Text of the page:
multiple 6rd domains is outside the scope of this protocol
   specification.

   A detailed description of CE behavior using multiple BR IPv4
   addresses is left for future consideration.  In such a case, a CE
   MUST support at least one BR IPv4 address and MAY support more than
   one.

   When 6rd is enabled, a typical CE router will install a default route
   to the BR, a black hole route for the 6rd delegated prefix, and
   routes for any LAN side assigned and advertised prefixes.  For
   example, using a CE IPv4 address of 10.100.100.1, a BR IPv4 address
   of 10.0.0.1, an IPv4MaskLen of 8, 2001:ABC0::/32 as the 6rdPrefix,
   and one /64 prefix assigned to a LAN side Interface, a typical CE
   Routing Information Base (RIB) will look like:

     ::/0 -> 6rd-virtual-int0 via 2001:ABC0:0:0100:: (default route)
     2001:ABC0::/32 -> 6rd-virtual-int0 (direct connect to 6rd)
     2001:ABC0:6464:0100::/56 -> Null0 (delegated prefix sink route)
     2001:ABC0:6464:0100::/64 -> Ethernet0 (LAN interface)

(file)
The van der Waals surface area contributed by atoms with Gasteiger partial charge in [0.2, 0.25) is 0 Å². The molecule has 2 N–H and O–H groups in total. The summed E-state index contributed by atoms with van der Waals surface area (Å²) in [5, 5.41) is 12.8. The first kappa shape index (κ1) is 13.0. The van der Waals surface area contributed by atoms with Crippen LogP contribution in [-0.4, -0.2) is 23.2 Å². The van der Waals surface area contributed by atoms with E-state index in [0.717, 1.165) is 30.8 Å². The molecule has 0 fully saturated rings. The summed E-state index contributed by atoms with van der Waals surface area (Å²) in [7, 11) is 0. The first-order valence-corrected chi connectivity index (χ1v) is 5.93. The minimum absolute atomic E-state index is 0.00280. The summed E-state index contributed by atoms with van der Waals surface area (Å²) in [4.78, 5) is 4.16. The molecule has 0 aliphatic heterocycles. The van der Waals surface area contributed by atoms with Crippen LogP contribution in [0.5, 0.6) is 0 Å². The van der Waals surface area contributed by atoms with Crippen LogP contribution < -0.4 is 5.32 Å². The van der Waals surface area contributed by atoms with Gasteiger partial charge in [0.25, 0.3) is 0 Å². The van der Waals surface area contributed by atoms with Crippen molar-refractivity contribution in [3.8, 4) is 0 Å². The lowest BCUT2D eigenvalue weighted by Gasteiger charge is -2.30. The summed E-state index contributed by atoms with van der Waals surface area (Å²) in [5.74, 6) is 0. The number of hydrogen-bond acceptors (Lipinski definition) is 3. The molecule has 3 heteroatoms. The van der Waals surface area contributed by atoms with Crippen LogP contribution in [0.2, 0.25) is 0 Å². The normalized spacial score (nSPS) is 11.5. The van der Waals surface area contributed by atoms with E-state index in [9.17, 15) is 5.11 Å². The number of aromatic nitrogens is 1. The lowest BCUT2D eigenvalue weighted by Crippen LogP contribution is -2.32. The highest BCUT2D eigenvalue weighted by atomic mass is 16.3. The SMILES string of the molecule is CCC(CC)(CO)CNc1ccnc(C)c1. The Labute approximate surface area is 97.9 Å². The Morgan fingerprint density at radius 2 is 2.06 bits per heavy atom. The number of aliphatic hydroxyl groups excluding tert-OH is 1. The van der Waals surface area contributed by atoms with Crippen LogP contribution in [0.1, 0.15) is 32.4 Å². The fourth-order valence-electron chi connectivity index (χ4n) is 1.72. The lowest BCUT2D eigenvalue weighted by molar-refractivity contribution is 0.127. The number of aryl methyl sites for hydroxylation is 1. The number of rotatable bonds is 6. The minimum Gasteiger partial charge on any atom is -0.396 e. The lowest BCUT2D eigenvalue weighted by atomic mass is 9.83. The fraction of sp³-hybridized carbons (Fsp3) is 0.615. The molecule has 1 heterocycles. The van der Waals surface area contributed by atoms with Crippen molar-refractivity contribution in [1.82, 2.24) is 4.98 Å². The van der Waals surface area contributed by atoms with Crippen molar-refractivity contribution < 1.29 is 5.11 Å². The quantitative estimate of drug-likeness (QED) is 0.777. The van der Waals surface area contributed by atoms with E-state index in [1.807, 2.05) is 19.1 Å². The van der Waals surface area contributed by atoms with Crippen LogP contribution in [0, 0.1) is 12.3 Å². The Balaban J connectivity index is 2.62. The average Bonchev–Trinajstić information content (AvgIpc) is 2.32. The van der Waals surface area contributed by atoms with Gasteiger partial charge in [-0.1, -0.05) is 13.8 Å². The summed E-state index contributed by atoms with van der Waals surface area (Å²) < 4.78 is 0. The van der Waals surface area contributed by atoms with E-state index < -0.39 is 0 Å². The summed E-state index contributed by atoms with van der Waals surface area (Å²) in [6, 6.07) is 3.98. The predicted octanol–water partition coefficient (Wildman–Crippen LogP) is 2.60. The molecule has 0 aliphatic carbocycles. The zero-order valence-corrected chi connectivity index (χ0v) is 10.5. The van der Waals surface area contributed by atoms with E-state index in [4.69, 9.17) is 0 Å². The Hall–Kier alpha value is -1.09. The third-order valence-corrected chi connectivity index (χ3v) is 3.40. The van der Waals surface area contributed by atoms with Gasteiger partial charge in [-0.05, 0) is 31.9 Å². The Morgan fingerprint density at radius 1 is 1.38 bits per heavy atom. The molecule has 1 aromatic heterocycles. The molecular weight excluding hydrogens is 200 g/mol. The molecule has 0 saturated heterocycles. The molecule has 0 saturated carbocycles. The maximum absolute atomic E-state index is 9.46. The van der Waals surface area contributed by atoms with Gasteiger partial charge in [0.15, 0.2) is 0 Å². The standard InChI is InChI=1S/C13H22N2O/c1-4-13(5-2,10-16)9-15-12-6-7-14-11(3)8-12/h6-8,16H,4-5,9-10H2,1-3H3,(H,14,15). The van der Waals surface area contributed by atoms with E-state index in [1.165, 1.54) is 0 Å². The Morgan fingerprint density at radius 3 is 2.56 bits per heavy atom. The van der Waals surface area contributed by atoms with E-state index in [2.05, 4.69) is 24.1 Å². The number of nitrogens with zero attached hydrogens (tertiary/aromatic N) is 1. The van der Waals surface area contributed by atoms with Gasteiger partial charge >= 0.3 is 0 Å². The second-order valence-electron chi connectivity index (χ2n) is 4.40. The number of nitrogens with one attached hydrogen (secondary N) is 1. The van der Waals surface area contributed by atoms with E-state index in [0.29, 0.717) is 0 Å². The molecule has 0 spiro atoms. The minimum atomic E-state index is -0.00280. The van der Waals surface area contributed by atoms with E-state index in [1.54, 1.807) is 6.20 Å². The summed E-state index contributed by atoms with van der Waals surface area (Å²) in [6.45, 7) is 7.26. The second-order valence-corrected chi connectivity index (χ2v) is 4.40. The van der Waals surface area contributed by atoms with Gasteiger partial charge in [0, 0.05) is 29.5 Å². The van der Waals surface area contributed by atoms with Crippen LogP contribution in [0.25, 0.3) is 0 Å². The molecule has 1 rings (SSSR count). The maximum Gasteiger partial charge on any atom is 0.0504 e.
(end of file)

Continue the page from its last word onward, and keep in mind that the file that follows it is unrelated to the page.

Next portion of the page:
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7.2.  Border Relay Configuration

   The 6rd BR MUST be configured with the same 6rd elements as the 6rd
   CEs operating within the same domain.

   For increased reliability and load-balancing, the BR IPv4 address may
   be an anycast address shared across a given 6rd domain.  As 6rd is
   stateless, any BR may be used at any time.  If the BR IPv4 address is
   anycast the relay MUST use this anycast IPv4 address as the source
   address in packets relayed to CEs.

   Since 6rd uses provider address space, no specific routes need to be
   advertised externally for 6rd to operate, neither in IPv6 nor IPv4
   BGP.  However, if anycast is used for the 6rd IPv4 relays, the
   anycast addresses must be advertised in the service provider's IGP.


8.  Neighbor Unreachability Detection

   Neighbor Unreachability Detection (NUD) for tunnels is described in
   Section 3.8 of [RFC4213].  In 6rd, all CEs and BRs can be considered
   as connected to the same virtual link and therefore neighbors to each
   other.  This section describes how to utilize neighbor unreachability
   detection without negatively impacting the scalability of a 6rd
   deployment.

   A typical 6rd deployment may consist of a very large number of CEs
   within the same domain.  Reachability between CEs is based on IPv4
   routing, and sending NUD or any periodic packets between 6rd CE
   devices beyond isolated troubleshooting of the 6rd mechanism is not
   recommended.